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Showing posts from May, 2016

Please Cook This (and be Thankful)

Today I submitted a manuscript for publication and another one is close.  It is Memorial Day, a holiday where we are not supposed to be at work, but I was so happy to spend my day in the office with people from my lab.  We also met with a prof from another department.  We might have a solution for those antibiotic-resistant bacteria.  You'll love this...  More to come. 

On my way home I stopped at the one big grocery store in town  and saw "Green Cooking Banana" in the produce section.  I've learned that 400 million people eat this every day.  When the guy at the checkout told me that the bananas were really small and hard, I told him, "That's just the way I want them."

His eyes rolled. I told him that "400 million people eat this every day." 

When I returned home I read horrible things about me on Twitter. Seems that Natural News has re-posted the garbage showing up on GM Watch last year. Again, it is designed to harm my reputation, and clutter …

My Real Job, My Needed Focus

Readers of this blog may think that my whole professional career is dedicated to debunking bad science and teaching about biotechnology.  The funny part is, that is probably 5-10% of what I do.  I'm the Chairman of a fruit/veg crops department that is among the world's best.  I lead a great research program in how light can make plants more nutritious and how different genes shape plant flavor.  I mentor postdocs, grad students and undergrads, along with many visiting scholars.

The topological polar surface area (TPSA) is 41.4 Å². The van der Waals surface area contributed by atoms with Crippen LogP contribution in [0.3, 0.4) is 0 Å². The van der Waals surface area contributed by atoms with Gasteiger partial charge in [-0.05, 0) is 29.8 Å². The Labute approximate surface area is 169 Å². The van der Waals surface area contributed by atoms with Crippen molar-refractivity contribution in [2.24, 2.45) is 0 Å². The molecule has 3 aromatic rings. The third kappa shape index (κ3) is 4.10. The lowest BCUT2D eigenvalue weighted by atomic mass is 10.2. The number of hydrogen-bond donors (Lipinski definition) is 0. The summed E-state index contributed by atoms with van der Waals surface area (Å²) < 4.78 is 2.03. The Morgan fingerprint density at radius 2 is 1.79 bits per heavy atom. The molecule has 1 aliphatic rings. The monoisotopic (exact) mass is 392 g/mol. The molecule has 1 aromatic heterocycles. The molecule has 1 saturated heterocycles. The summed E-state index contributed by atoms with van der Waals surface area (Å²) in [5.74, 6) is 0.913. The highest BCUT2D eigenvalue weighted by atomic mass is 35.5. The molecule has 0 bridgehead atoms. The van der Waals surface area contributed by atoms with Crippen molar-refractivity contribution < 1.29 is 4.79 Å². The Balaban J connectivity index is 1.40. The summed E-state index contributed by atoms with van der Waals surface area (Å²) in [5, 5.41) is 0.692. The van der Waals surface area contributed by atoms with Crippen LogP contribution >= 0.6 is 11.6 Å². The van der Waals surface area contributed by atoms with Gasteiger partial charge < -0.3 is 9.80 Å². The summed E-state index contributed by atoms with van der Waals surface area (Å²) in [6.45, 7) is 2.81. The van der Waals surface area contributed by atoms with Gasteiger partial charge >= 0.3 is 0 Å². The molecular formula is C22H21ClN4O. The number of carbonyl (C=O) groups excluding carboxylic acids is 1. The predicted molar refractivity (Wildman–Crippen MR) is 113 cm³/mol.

This weekend five things happened:

1. Friday, another FOIA request for my emails. 
2.  A note that one of my former undergrads that she is now Chief Science Officer for a company in neurogenomics.
3.  A Facebook post from another former undergraduate that she has completed veterinary school.  
4.  A post from my current undergrad saying that she is heading off to Haiti to help run a youth leadership camp, and that she's doing a fundraiser. 
5.  An undergrad researcher in my lab stuck around for the summe…

Talking Biotech 38 GMO Cheese Enzymes, Nat'l Academies Review

In this week's Talking Biotech Podcast: Chipotle proudly serves it.  The Vermont GMO labeling rules exempt it. Still 95% of cheese is manufactured from enzymes created through recombinant DNA technology. These GMO-derived enzymes are tremendously beneficial to the process.  Young cow stomachs are not needed and the prices are lower because the enzymes are abundant.  Levi Gadye is a graduate student in neuroscience and science writer.  He recently wrote an article on cheese enzymes in Gizmodo, and joined us in talking about cheese.  Kavin Senapathy co-hosts. In the second part of the podcast I cover the continued FOIA requests for my emails and do a quick review of the National Academies of Science scholarly review of genetic engineering released last week.

Harassing Scientists- Coordinated Troll Attacks

Another often-used tactic to harass scientists is the creation of multiple accounts in social media by one person.  These are then used to create the illusion of multiple interests with a common theme of a unified argument against a scientist or idea. They are used to post defamatory and false information and propagate it using Twitter's powerful reach.

These highly coordinated troll attacks are likely orchestrated by a single person that creates a series of accounts that interact and reinforce each other.  It creates an illusion of a codified message, when it is just one nutcase stirring the pot.